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First let me come right out and say that I am a software guy and this seems like a hardware problem, so I already feel out of my league. That said, here's the deal:

Background: I have two-zone "hot air" heating in my home driven by air handlers in my garage which generate heat from propane stored in an underground tank near my driveway. There are two thermostats, both of the new touch-screen type. (I'm pretty sure the thermostats are installed correctly. One was installed professionally, and both respond properly to the fan controls.)

The Problem: Sometimes, like about 40% to 50% of the time, the temperature in one or both of the zones drops way below the target temperature. This is worse overnight, since I'm not awake to notice it and make a temporary fix. The temporary fix? Simply switching the thermostat off and then on again. When I do that I can hear a "click" and soon after that warm air is blowing from my floor and wall vents.

I guess there is an intermittent failure to communicate between my thermostats and the air handlers. What I don't understand is why, when the temperature is below the target temperature, the thermostats don't resend the "call for heat" signal. The thermostat clearly knows the ambient temperature, as it displays it. Why does it take a "reboot" to resend the signal? And the larger question, of course: how do I fix it?

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How is the system wired? My second zone was an addition to the main house, and because of the wiring, the first zone has to be cold before the burner kicks on; the second zone won't pump until the burner's hot, which results in the condition you mentioned. .. as you mention that one of the thermostats was professionally installed (but not both), it may be a similar issue. –  Joe Feb 4 '11 at 16:35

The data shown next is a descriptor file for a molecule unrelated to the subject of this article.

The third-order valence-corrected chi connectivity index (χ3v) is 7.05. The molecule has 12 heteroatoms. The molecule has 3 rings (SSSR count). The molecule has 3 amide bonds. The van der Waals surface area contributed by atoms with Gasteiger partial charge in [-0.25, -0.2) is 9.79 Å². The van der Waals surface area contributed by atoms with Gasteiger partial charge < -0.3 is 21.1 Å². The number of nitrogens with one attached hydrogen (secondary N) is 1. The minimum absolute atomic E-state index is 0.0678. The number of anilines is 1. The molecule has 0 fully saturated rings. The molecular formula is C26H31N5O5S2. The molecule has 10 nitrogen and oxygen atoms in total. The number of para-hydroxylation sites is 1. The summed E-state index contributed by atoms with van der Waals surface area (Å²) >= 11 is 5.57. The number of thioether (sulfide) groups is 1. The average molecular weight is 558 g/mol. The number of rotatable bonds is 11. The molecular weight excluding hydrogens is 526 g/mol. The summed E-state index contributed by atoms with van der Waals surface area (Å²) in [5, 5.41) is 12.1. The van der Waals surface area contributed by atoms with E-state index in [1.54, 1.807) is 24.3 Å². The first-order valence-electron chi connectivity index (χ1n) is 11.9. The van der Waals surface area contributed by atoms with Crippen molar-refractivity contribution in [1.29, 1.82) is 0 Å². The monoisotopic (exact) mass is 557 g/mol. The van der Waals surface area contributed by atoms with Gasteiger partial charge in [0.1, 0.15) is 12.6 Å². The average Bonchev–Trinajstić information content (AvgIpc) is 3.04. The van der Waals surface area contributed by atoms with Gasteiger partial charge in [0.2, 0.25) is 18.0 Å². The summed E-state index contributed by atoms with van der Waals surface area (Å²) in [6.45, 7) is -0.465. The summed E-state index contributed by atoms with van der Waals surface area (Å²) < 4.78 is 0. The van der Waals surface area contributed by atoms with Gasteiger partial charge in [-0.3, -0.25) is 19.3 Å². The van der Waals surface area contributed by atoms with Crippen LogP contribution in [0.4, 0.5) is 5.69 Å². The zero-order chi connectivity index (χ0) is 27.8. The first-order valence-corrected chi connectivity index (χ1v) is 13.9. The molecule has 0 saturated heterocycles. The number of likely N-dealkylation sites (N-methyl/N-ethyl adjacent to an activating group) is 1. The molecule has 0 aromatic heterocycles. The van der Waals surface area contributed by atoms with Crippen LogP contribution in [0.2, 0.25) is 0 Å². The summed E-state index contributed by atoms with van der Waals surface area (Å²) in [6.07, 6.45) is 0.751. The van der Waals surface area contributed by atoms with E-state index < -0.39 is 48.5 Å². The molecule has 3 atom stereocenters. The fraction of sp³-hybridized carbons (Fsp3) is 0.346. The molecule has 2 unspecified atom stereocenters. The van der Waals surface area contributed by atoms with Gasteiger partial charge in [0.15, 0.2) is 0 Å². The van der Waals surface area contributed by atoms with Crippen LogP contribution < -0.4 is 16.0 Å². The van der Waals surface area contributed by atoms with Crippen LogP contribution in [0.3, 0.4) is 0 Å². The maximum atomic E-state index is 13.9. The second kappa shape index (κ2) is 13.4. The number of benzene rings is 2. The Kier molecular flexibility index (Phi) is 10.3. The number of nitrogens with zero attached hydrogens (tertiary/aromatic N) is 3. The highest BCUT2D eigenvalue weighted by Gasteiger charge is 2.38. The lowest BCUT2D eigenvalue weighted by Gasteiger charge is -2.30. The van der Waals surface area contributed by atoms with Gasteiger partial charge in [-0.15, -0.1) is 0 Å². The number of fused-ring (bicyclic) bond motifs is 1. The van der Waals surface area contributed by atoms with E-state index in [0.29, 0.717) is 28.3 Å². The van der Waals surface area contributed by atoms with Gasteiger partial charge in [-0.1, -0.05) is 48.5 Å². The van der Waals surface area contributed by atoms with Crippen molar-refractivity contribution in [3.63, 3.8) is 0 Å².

@joe, that sounds likely. Add that as a possible answer! –  mohlsen Feb 4 '11 at 19:36
    
@Joe - Thanks for the comment/response. Both zones are "first-class" in that there has been no addition to the house and it was built (I believe, back in 1992) with two zones in mind from the get-go. As for how it's wired, I have no idea. I know that I am able to keep both zones hot at the same time, but I'm not sure whether or not the problem occurs only when one is hot and one is not. I will be on the lookout for this symptom. –  Alan Feb 5 '11 at 1:47
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@Alan : you might be able to force the behaviour by intentionally turning one zone down, so it won't kick on, and see if the other one still warms ... then reverse 'em. –  Joe Feb 5 '11 at 2:09
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Agree with @joe, you should be 100% sure that both zones work independently. Also, do the thermostats show they are on (generally there is an icon or the word "HEAT" or something like that)? Will help narrow down if the problem is the thermostats or wiring. Does the air handler support two zones by itself, or is there a zone controller of some kind attached? –  gregmac Feb 5 '11 at 3:32

1 Answer 1

up vote 3 down vote accepted

If this is indeed two independent systems in one house (as it sounds like it is), the symptom you describe actually sounds like a common furnace problem, and you happen to have both doing it at the same time.

  • Flame sensor problem (I've had this happen myself)

    The flame sensor is a usually L-shaped piece of metal that literally sits in the path of the flames, and detects their presence. It is a safety shut-off feature so if there are no flames, it turns the gas off. It gets dirty over time, and at the beginning will happen only occasionally, and will gradually happen more frequently as it gets dirtier. Cleaning it with some steel wool once a year will usually solve the problem. It is usually connected to the control board using a white high-temperature wire.

  • Igniter problem

    Could be a bad igniter, which will cause the gas not to ignite at all. This could happen intermittently.

  • Exhaust blocked/backflow

    There are sensors to detect when exhaust gas isn't being vented properly, so if your chimney or vent is slow or clogged, it may be causing this sensor to trip and shut off the furnace. This is less likely to be an intermittent problem, but is worth checking out.

In all cases, when there is a problem, the furnace will not try to start again until you cycle the control signal on the thermostat or cycle the power to the furnace itself.

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